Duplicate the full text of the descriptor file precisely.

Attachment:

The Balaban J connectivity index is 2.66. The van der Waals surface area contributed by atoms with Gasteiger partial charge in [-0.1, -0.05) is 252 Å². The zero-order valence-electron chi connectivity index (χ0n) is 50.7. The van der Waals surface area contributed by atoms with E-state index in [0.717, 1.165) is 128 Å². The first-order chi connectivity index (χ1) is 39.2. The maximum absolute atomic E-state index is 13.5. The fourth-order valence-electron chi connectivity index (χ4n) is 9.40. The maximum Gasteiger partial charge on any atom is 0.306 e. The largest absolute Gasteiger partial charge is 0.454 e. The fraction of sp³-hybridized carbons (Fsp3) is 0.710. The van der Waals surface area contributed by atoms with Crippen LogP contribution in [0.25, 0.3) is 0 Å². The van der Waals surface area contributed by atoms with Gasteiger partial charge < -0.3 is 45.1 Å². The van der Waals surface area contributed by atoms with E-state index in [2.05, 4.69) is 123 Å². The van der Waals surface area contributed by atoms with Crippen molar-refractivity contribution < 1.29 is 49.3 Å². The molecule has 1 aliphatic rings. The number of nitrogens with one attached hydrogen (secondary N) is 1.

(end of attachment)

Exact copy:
The Balaban J connectivity index is 2.66. The van der Waals surface area contributed by atoms with Gasteiger partial charge in [-0.1, -0.05) is 252 Å². The zero-order valence-electron chi connectivity index (χ0n) is 50.7. The van der Waals surface area contributed by atoms with E-state index in [0.717, 1.165) is 128 Å². The first-order chi connectivity index (χ1) is 39.2. The maximum absolute atomic E-state index is 13.5. The fourth-order valence-electron chi connectivity index (χ4n) is 9.40. The maximum Gasteiger partial charge on any atom is 0.306 e. The largest absolute Gasteiger partial charge is 0.454 e. The fraction of sp³-hybridized carbons (Fsp3) is 0.710. The van der Waals surface area contributed by atoms with Crippen LogP contribution in [0.25, 0.3) is 0 Å². The van der Waals surface area contributed by atoms with Gasteiger partial charge < -0.3 is 45.1 Å². The van der Waals surface area contributed by atoms with E-state index in [2.05, 4.69) is 123 Å². The van der Waals surface area contributed by atoms with Crippen molar-refractivity contribution < 1.29 is 49.3 Å². The molecule has 1 aliphatic rings. The number of nitrogens with one attached hydrogen (secondary N) is 1.